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Blackwolf Run's River Course: Where bad golf course management goes to die

Brandon TuckerBy Brandon Tucker,
Managing Editor
River Course at Blackwolf Run
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You'll have to battle some serious water carries at Pete Dye's River course at Blackwolf Run in Kohler, Wisc. (Brandon Tucker/WorldGolf.com)

KOHLER, Wis. - Golfers overly susceptible to thoughts of "I think I can carry it" or "I'll try and use my 'cut' shot" may be in for a long day at Blackwolf Run's River Course. That's just what sinister architect Pete Dye wants you to think as you salivate over some of these "too good to be true" opportunities.

Making up one half of Kohler's Blackwolf Run facility, the River course is where poor course management goes to die. You'll need to exercise a little restraint here - even if it pains you. Some of these holes look just too tempting to back off.

The River course hardly plays second fiddle to the Straits course at Whistling Straits, about 15 minutes away on the shores of Lake Michigan. The River course isn't the visual, coastal spectacle of the Straits - and it doesn't need to be. The River is a 180-degree turn: a gorgeous, tranquil parkland course filled with trees and a running Sheboygan River looping around half thse holes.

Similarities are there, too: a major championship pedigree with the 1998 U.S. Women's Open to its credit and a stern challenge with a 151 slope from the championship tees. It plays just under 7,000 yards, but many expect Dye to upgrade the Blackwolf Run courses soon (he usually likes to "touch up" his designs after about 15-20 years) and bring a slight increase in length along with him.

The genius of the River course, and a big reason why it's placed among America's top public courses, is that seemingly every shot offers the chance for safety and another for a daring play. The par 5s can all be played with varying aggression, and the par 4s offer numerous options as well.

The ninth hole is one of the most complicated short par 4s you'll ever play, giving you three clearly separate options off the tee. You can hit it well left of the water and trees to safety in the fairway, but you'll have a long approach in. Or you can go over the trees for a shorter approach - or you can thread the needle between trees, over the river to the green tucked right next to the water. Sounds dangerous enough to back off on paper, but a wash of temptation will inevitably overcome you as you tee it up.

Back-to-back short par 4s on the 14th and 15th holes will have you licking your chops, but there is plenty of opportunity for a big number, too. The 14th fairway winds along a pond to the green, which is nearly drivable, tempting you to cut off as much length as you're willing to spare. The 15th is another short par 4 with a fairway that narrowly funnels downhill toward a green, but a giant bunker left punishes errant drives.

Probably the most puzzling hole is the par-5 16th, which first timers to the River should definitely play conservatively. The landing zones on this par 5 are never easily identifiable, and a giant Linden tree blocks entry to the green, which sits on the edge of the river, if you're in the wrong spot on the approach.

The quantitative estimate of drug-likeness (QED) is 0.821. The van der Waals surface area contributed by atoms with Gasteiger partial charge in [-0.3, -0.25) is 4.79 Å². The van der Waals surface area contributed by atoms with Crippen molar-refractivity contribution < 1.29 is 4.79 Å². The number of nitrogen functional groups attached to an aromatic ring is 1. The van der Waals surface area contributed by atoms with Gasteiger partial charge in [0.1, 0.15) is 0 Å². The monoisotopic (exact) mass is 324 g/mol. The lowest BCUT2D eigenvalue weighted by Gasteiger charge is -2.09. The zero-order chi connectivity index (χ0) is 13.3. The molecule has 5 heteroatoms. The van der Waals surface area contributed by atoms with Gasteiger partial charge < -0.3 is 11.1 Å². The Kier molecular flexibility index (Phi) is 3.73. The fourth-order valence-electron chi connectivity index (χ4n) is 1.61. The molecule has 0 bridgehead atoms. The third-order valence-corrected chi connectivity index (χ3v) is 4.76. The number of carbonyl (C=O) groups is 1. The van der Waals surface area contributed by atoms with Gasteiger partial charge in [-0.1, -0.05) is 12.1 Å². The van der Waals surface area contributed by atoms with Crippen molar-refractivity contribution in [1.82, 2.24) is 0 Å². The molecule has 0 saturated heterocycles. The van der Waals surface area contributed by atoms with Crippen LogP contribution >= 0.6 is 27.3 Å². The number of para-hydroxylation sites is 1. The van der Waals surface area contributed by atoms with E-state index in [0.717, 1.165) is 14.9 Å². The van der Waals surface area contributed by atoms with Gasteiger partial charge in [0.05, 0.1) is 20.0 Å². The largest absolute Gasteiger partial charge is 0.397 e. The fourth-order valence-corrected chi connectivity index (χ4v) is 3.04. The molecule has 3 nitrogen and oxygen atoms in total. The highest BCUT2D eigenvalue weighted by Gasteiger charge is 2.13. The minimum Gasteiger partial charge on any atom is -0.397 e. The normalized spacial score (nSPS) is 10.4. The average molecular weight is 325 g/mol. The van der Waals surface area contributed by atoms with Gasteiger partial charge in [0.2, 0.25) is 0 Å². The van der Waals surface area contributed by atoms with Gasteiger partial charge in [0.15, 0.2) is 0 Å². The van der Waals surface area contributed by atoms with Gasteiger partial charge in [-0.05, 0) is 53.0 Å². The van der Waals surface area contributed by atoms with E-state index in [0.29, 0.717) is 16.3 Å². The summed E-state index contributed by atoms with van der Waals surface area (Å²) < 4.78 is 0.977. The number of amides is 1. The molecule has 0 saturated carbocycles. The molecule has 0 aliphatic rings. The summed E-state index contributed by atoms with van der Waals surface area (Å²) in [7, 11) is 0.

Rest assured, even if your score begins to deteriorate, you'll probably still enjoy yourself out here because the River course is a spectacular, natural setting. The 5th hole, "Made in Heaven," is a fitting description of the beautiful view from the elevated tee that plays down to a wide fairway sitting right next to the Sheboygan River.

There's another elevated tee a few holes later, the par-5 eighth hole, named "Hell's Gate." This time, the tee shot is hardly forgiving, demanding a drive through a narrow chute of trees. It doglegs severely right and a good drive puts you in position to reach the heavily guarded green in two.

River at Blackwolf Run: The Verdict

As tough as it will seem, try and pick your spots to go for it on the River course at Blackwolf Run, or your score will skyrocket (and your ball inventory will drop). That said, the River is one-of-a-kind and offers a flurry of memorable holes and shots. It's also a breathtaking setting for parkland golf, rolling around the Sheboygan River bed and offering some good undulation and elevated tee shots. The two courses here are completely different from what you'll see at nearby Whistling Straits, despite its similar Dye pedigree.

Peak greens fees on the River course are $200 and include a cart. Caddies are available at all Kohler courses for an extra fee. Free P.M. replays on Meadow Valleys are available to guests with a Kohler package.

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Brandon Tucker is the Managing Editor for Golf Advisor. To date, his golf travels have taken him to over two dozen countries and over 500 golf courses worldwide. While he's played some of the most prestigious courses in the world, Tucker's favorite way to play the game is on a great muni in under three hours. Follow Brandon on Twitter at @BrandonTucker.

Any opinions expressed above are those of the writer and do not necessarily represent the views of the management.

 
Reader Comments / Reviews Leave a comment
  • Blackwolf Run

    Shanks wrote on: Sep 19, 2007

    I whole-heartedly recommend you use one forecaddie per group, even if you opt to ride in a cart, on both the Blackwolf Run & Meadow Valley courses. These guys were worth their weight in gold, especially so for a bunch of first-timers.
    What a wonderful pair of inland courses these are. Combined with those 2 masterpieces on Lake Michigan, I don't believe there are a finer group of 4 courses in one spot anywhere in the world.

    Reply